A couple of the current Republican members were not always Republicans. Richard Shelby, who had always been a conservative Southern Democrat switched parties when the Republican took back the House in 1994. Ben Nighthorse Campbell switched to the Republican party in 1995, three years after being elected to the Senate as a Democrat. He was fairly moderate in his six years as a Representative. The switch was made the day after the balanced budget amendment failed. The decision came partly out of irritation at Denver area liberals.
Party switching is much less common at the Senate level, but occasionally happens when candidates who are moderate away become fed up with their party or want more political leverage. There are no term limits on Senators, but several members of the Senate are in favor of such limits. Jesse Helms who has been in the Senate since 1972 is obviously not one of these Senators. A couple have even imposed term limits on themselves. Ben Nighthorse Campbell has pledged to serve no more than three terms. Peter Fitzgerald and Susan Collins have both pledged to serve no more than two terms.
Tim Hutchinson is in favor of term limits, but has not imposed any upon himself. Term limits is expected to continue to be a campaign issue in the new age of career politicians. Several of the Republicans have a tendency to behave more like Democrats than the moderates on the other side of the aisle. John McCain consistently sides with Democrats on issues and is crusader for campaign finance against his colleague McConnell and fights to stop pork barreling.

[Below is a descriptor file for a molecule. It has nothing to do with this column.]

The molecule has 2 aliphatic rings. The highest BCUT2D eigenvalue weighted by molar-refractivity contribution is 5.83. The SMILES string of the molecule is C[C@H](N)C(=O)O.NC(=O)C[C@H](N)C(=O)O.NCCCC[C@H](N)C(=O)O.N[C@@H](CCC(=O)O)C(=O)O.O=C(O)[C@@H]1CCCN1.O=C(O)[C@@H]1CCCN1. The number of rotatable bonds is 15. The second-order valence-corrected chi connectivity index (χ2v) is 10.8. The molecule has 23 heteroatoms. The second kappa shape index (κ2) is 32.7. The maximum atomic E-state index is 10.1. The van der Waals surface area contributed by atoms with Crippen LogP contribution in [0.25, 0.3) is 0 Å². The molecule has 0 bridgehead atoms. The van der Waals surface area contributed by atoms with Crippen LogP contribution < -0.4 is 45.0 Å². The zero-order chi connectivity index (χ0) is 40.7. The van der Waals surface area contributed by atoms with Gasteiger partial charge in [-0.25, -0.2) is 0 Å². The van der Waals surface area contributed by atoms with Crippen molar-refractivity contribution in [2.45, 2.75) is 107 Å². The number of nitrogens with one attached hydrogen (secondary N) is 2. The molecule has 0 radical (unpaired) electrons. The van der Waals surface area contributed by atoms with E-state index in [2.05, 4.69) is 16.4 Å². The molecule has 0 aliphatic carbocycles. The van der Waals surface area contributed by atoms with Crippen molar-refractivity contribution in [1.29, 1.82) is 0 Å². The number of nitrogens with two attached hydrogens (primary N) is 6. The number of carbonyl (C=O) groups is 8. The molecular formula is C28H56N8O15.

Olympia Snowe and Susan Collins, Maine, vote similarly and with their pro-choice stances fall in line as moderates instead of conservatives. Snowe was even the least conservative in her freshman Senate class. Arlen Specter, Pennsylvania, is also considered one of the Senate moderates. Ben Nighthorse Campbell consistently flips on the issues, but he did switch parties and has a tendency to be middle of the road. The "Contract with America" has been a reoccurring theme since its introduction by Newt Gingrich in 1994. The ideas of increased tax cuts, balanced budgets, line item vetoes. and a passion for reform popped up in several current members first Senate races.
Mike Crapo is one member that seems to have got elected on the Contract's principles. Tim Hutchinson's message also echoed these beliefs. Sam Brownback's message was one of "Reduce, Reform, and Return". This passion for reform has allowed many of these Senators to obtain a near-perfect conservative voting record. Not all are insiders that tow the conservative line. Richard Lugar is stubborn and follows what he believes is best for Indiana regardless of the political risk.
This have kept is popularity high in the state, but not at the national level. Charles Grassley still runs his farm and goes back to Iowa every weekend. He holds town hall meetings every year and remains enormously popular. In 1992, he carried all 99 of Illinois's counties.
These stories are not the norm for the Senate, many candidates come to Washington and quickly become out of touch with their constituency. To give them credit, it is nearly impossible to represent the beliefs and ideas of a whole state many have different demographics from county to county. Each member of the U.S. Senate has a different a different career path than their colleagues. However, the things they all have in common are hard work, perseverance, intelligence, and drive without these things none of them would have made it to the Senate. The Senate is tough to get to and often times even tougher to stay in, but candidates have six long years to represent their constituencies hone their ideas and polish their image. If they can do those things well, than they can have a long, prosperous career.